Your tax returns are due on 31 October and if you haven’t got around to getting your affairs in order, now would be a good time to start.
Sitting down to think about the refunds you can claim from the Australian Tax Office is probably one of the better parts of tax time, but there are risks involved if you don’t do things correctly.
In a recent article published on its website, the ATO revealed the top 10 tax myths and misunderstandings which lead to incorrect claims.
The ATO said that people are often given incorrect advice by non-professionals, which is why it might be a good idea to run things by your accountant first. If you want to know the Top tips to get through tax time , read this post.
ATO’s message – Get the right tax advice
Assistant Commissioner Kath Anderson says unreliable tax advice about tax returns is leaving taxpayers exposed. “Taxpayers listen to advice from many sources, including tax agents, colleagues, family and friends, and even helpful shop assistants. While some tax returns advice is correct, some isn’t and it’s leading to mistakes and errors that can be costly.”
She said that there is no such thing as a standard deduction and that people need to prove that they are eligible for a justified refund, adding that credit card statements alone are not enough.
Ms Anderson also warned taxpayers that it’s a myth that their agent is responsible for their claims.
“Whether you prepare your own return or you use an agent, you are ultimately responsible for ensuring your claims are correct.”
Here’s the ATO’s official list of tax returns myths debunked!
Myth: Everyone can automatically claim $150 for clothing and laundry, 5000 kilometres for car-related expenses, or $300 for work-related expenses, even if they didn’t spend the money.
Fact: The record-keeping exemptions provide relief from the need to keep receipts in certain circumstances. However, they are not an automatic entitlement or a “standard deduction” for everyone. While you don’t need receipts for claims under $300 for work-related expenses, $150 for laundry and 5,000 kilometres, you still must have spent the money, it must be related to earning your income, and you must be able to explain how you calculated your claim.
Myth: I don’t need a receipt, I can just use my bank or credit card statement
Fact: To claim a tax deduction in your tax returns you need to be able to show that you spent the money, what you spent it on, who the supplier was, and when the purchase occurred. Bank or credit card statements usually won’t contain this information. The only time you don’t need these details is if record-keeping exceptions apply.
Myth: I can claim makeup that contains sunscreen if I work outside
Fact: We all like to look good but cosmetics are usually a private expense and the addition of sun protection does not make it tax deductible. However, it may be deductible if the primary purpose of the product is sunscreen (it has a high SPF rating), the cosmetic component is incidental, and you were required to wear it because you work outdoors in the sun.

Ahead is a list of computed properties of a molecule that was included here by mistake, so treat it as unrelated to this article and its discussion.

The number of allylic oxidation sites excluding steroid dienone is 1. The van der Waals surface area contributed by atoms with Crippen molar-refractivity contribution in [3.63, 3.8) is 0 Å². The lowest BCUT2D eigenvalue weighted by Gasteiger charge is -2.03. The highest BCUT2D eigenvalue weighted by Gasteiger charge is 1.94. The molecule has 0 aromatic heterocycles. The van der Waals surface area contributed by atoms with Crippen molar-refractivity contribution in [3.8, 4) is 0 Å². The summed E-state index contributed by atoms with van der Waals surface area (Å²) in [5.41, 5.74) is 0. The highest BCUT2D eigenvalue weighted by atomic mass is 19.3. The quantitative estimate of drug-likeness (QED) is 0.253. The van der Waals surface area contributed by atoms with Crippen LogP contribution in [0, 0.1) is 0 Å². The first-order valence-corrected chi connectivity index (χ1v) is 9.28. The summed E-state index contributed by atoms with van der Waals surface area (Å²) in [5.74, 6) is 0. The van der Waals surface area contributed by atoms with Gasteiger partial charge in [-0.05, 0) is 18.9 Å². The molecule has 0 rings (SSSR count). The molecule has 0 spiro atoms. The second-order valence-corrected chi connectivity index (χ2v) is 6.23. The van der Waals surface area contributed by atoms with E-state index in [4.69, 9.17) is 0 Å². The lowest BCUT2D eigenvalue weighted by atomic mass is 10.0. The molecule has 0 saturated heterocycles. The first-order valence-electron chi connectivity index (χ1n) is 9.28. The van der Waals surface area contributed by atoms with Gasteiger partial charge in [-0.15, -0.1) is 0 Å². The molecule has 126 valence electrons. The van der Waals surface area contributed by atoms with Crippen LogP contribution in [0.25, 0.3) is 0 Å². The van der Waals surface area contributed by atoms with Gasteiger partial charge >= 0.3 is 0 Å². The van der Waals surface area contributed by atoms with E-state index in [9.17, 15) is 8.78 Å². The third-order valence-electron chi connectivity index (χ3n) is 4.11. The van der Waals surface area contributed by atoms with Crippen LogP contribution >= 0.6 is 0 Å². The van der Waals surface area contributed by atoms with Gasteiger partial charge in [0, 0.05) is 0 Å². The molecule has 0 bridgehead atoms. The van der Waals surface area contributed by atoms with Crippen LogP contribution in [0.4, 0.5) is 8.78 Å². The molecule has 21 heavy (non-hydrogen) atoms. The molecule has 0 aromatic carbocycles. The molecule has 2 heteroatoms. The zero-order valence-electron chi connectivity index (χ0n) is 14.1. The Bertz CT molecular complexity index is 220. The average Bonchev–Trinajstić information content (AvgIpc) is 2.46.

Myth: I can claim my gym membership because I need to be fit for work
Fact: While you might like to keep fit, there are only a very small number of people who can claim gym memberships, such as special operations in the Australian Defence Force. To be eligible, your job would have to depend on you maintaining a very high level of fitness, for which you are regularly tested.
Myth: I can claim all my travel expenses if I add a conference or a few days’ work for my holiday
Fact: If you decide to add a conference or some work to your holiday, or a holiday to your work trip, you must apportion the travel expenses between the private and work-related components.
Myth: I can claim my work clothes because my boss told me to wear a certain colour
Fact: Unless your clothing is a uniform that is unique and distinct to your employer, or protective or occupation-specific clothing that you were required to wear to earn your income you, won’t be able to claim it in your tax returns. Plain clothes, like black pants, are not deductible even if your boss told you to wear them.
Myth: I can claim my whole Netflix or Foxtel subscription because I need to keep up to date for work
Fact: Unless you only use your subscriptions for work purposes, you will have to apportion the cost between business and private usage, and only claim the work-related portion of your expenses. You will also need to be able to show a strong connection between earning your income and the subscription.
Myth: I can claim home-to-work travel because I need to get to work to earn my income
Fact: For most of us, home to work travel is private since your boss doesn’t pay you until you get to work. There are limited circumstances where someone who has to transport bulky equipment can make a claim.
Myth: I’ve got a capped phone plan, so I can claim both personal and private phone calls
Fact: Unless you only use your phone for work, you will have to apportion the cost between business and private usage and only claim the work-related portion of your expenses.
Myth: If I use an agent, they will take responsibility for my claims
Fact: Even if you use a tax agent, you are ultimately responsible for ensuring the information in your return, including the deductions you claim, is correct. You cannot transfer that responsibility to your agent so make sure you give them complete and accurate information.
Take the stress out of tax time – contact us today
If you want to be sure that your tax claims are justified and correct, our agents are here to help you. You might also want to read this blog post about what businesses can claim back at tax time. Call us today on 1300 996 928 or send us an email on firstname.lastname@example.org